There is No One Size Fits All Solution: We Are All Different

This may seem obvious to some of us but I realized the other day that not everyone really gets this; what works for one does not work for all. What is good for some people is not good for all people. When it comes to treating people with multiple sclerosis (MS) there is no “one size fits all” solution. Just because a medication works great for me does not mean it will work great for you or vice versa. This even extends to people outside the world of MS; a diet may be really healthy or beneficial for most people but that does not mean it isn’t generally bad for people with a disease like MS. We are all different; people with MS tend to refer to multiple sclerosis as a “snowflake disease” because no two people are affected or treated exactly the same.

Let’s look at the most obvious fact first; MS presents differently in all patients. We don’t all present with the same symptoms before being diagnosed. Sure there are more common symptoms that present before a diagnosis like optic neuritis but even then some people might just have blurry vision where others might go color blind or have eye pain, in fact, some people might have any of these things in just one eye instead of both! As time goes on patient “A” might develop a set of symptoms that patient “B” does not and may never even experience! This means that some of the struggles one person with MS experiences may be different than what another person with MS experiences especially when you consider the fact that the different combinations of symptoms these two people each have may result in different daily struggles. Being dizzy sucks but being dizzy with nystagmus (rapid and involuntary eye movement) is going to be a little different. Adding any symptom to that set will change how it makes someone feel.

Now, what about treating MS? This is what I notice a lot of people have a hard time fully grasping and it is totally understandable. There are some people who use a disease modifying therapy like Copaxone and are relapse free for years where some people relapse left and right while on it. Maybe all patient “C” needs is a pill like Aubagio where patient “D” needs something like intravenous Tysabri to be relatively “stable”? At the same time, it can simply be a matter of tolerance. Some people have no issues with injectable medications like Rebif while others might have unbearable reactions/side effects to it. This is just the same for medications used to help manage symptoms. A lot of people take Neurontin (Gabapentin) for various symptoms where I just can’t handle it, it makes me feel like garbage! This even applies to common over the counter medications; I can stay wide awake for hours after taking Benadryl where I know people who feel terrible and can’t function afterward. Because we are all different, because everyone has different body chemistries, the way certain medications interact with us all is also different. Even while fully understanding this it can sometimes be hard to grasp though. Before doing Lemtrada I did a lot of reading about people who had responded very well to this treatment. I got my hopes up really high even though I knew my experience might not be the same. So far it has not been anything like the people whose journeys I am following so I have been rather disappointed… I know it’s still way early in my journey but my point is my Lemtrada experience is a perfect example of how a medication can affect us all differently.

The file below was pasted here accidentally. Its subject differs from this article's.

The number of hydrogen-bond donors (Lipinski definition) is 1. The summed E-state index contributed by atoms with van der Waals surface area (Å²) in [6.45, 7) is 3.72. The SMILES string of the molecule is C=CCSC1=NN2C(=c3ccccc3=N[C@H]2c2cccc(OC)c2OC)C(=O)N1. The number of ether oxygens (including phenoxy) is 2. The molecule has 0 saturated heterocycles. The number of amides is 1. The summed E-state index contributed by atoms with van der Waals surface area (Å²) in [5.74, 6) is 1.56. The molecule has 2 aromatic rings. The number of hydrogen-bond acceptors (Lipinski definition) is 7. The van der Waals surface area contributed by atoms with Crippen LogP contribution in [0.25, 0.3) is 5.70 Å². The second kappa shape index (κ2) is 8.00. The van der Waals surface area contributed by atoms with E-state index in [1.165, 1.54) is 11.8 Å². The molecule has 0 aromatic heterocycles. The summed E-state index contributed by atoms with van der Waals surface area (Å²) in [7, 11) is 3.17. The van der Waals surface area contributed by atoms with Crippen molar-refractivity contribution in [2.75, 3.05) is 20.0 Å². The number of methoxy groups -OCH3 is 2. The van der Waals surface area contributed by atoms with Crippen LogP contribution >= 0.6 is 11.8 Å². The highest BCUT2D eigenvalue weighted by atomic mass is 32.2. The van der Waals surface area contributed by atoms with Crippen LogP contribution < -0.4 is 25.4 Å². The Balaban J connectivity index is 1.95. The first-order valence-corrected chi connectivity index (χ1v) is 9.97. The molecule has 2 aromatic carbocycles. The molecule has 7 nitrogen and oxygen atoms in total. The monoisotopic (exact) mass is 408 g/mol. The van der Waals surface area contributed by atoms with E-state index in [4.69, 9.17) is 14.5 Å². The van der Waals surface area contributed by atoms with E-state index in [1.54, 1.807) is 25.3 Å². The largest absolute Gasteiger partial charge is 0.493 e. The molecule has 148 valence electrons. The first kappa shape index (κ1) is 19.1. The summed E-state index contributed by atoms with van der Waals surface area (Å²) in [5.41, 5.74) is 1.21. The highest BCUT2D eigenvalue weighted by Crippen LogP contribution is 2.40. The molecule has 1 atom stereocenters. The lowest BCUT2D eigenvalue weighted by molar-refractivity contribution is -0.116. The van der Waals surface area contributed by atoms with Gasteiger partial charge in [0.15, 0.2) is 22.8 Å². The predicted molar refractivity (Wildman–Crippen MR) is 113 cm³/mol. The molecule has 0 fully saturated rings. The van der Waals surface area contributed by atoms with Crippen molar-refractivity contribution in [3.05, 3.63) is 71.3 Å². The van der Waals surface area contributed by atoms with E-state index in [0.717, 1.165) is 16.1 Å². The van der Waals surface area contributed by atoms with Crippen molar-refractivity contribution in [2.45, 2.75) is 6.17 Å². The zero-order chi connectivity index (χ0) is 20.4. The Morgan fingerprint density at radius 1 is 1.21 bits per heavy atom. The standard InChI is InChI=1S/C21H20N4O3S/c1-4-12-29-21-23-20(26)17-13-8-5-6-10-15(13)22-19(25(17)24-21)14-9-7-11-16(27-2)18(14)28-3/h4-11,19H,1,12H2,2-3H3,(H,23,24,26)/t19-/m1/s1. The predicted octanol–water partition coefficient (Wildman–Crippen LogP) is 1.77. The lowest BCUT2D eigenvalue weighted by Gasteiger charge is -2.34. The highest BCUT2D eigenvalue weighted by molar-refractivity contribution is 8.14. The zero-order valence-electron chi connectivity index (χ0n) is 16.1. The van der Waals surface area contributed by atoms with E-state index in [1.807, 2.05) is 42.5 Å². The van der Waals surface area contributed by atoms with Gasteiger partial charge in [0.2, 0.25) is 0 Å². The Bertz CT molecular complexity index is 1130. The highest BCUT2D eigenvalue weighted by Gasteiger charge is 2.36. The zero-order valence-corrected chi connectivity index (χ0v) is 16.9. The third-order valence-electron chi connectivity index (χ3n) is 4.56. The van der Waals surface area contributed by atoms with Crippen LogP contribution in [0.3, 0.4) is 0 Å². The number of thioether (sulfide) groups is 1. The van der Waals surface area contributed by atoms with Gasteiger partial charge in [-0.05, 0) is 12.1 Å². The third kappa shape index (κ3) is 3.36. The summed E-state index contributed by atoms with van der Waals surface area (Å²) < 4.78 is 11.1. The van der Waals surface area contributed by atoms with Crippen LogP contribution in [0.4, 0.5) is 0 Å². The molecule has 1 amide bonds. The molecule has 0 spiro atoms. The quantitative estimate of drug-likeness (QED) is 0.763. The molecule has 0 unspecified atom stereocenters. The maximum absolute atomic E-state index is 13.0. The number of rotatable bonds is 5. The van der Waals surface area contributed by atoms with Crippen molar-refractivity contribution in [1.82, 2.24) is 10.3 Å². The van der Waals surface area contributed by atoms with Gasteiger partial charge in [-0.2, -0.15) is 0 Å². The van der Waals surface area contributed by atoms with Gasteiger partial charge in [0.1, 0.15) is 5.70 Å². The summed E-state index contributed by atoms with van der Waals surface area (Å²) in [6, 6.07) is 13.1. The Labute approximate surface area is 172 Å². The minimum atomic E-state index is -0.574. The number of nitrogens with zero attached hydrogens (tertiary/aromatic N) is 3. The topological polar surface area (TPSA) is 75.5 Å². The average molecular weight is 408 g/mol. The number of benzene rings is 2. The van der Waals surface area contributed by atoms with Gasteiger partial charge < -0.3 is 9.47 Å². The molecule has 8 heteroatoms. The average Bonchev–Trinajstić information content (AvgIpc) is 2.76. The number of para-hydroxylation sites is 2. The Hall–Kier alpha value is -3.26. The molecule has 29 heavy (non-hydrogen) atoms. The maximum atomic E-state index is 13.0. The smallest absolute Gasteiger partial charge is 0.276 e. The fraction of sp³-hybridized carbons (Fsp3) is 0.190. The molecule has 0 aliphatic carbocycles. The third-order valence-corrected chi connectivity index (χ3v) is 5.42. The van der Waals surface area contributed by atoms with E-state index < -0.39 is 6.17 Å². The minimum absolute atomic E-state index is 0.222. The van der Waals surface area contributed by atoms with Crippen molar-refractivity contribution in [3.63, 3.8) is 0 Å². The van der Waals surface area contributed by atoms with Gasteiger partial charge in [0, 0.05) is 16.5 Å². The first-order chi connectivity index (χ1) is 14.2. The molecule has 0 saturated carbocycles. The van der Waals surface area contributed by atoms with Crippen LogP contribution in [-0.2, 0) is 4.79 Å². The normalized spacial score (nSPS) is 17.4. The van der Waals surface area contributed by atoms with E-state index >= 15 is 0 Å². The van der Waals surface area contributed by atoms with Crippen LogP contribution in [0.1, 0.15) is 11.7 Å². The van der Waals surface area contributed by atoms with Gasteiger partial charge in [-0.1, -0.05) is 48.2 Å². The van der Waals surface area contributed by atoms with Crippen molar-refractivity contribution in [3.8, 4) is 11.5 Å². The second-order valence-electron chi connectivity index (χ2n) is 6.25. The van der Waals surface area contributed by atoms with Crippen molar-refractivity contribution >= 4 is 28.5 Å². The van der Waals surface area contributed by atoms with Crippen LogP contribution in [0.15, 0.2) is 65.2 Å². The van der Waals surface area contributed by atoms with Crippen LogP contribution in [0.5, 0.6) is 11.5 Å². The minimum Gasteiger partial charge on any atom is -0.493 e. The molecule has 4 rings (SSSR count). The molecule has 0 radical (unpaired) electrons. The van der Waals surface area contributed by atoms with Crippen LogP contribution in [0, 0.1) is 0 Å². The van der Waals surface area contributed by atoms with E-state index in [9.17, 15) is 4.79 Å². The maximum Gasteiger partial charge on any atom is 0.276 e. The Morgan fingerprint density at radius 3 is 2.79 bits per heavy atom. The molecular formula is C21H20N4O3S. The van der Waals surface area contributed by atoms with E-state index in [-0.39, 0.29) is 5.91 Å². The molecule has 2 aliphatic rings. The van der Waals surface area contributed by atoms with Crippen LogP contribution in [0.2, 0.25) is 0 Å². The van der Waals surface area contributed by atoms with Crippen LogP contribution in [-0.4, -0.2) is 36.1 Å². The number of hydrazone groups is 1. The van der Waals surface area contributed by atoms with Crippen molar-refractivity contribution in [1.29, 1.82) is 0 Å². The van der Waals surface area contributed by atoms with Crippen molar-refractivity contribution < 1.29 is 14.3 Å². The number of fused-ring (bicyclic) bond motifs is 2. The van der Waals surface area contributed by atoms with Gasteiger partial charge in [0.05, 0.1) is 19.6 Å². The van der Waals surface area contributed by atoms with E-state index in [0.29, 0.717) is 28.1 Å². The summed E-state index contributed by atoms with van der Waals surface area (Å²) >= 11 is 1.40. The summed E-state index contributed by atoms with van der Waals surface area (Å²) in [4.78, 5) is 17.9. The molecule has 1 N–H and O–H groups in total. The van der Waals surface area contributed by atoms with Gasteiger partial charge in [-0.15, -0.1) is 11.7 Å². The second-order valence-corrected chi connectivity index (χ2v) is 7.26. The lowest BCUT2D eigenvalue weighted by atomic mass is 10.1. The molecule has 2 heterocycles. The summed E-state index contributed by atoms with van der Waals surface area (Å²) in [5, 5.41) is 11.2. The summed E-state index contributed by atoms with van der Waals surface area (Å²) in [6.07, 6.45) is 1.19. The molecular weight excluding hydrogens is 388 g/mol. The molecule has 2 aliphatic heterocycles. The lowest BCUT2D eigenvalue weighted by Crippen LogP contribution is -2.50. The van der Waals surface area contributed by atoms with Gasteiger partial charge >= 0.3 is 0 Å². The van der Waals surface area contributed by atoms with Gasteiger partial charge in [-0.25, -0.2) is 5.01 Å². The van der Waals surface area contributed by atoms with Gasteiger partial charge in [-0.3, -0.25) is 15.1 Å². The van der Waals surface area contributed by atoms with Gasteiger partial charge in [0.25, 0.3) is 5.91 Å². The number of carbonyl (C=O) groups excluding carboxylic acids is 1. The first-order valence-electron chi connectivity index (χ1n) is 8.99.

What about diet? This is actually what made me think to write this article in the first place, because when you really think about it food interacts with all our bodies differently the same way medications do. Some people are gluten or lactose intolerant and some people are not. Now I am no expert on diet and don’t follow any strict diet myself so I can only use really basic examples as I am not preaching anything in particular, just that a diet that works for one person may not work for another or may even be detrimental to their health.

So, when it comes to eating healthy for people with MS, one common thing that people say should be avoided is saturated fat (I am mainly referring to the Swank diet here). So when I saw an article on how good coconut oil is for you I thought, “wait a minute, I see an issue here for people with MS” because there is about 12 grams of saturated fat in 1 tablespoon of coconut oil (a lot) and the Swank diet (which is based on the idea that saturated fat is one of the main causes of the body’s inflammatory response) only allows you to eat 15 grams of saturated fat a day. Look at all the foods you eat every day and check out their nutritional information; saturated fat is in everything so only eating 15 grams is not so easy! But OK, we are getting off track here. Coconut oil; it may be good for the general population but people who have MS are not part of that population (regarding health) are they? Coconut oil may actually be harmful to their health if it is such a high source of saturated fat. I’m not saying that is a fact or that I even subscribe to that idea, that is just according to that diet. What I am saying is a diet good for one person is not good for all people so it is something to keep in mind when reading about the newest and latest dietary advice. Think of it this way; orange juice might be a relatively healthy source of vitamin C for most people but to someone with diabetes? A large glass of sugar-rich OJ might be a very bad idea!

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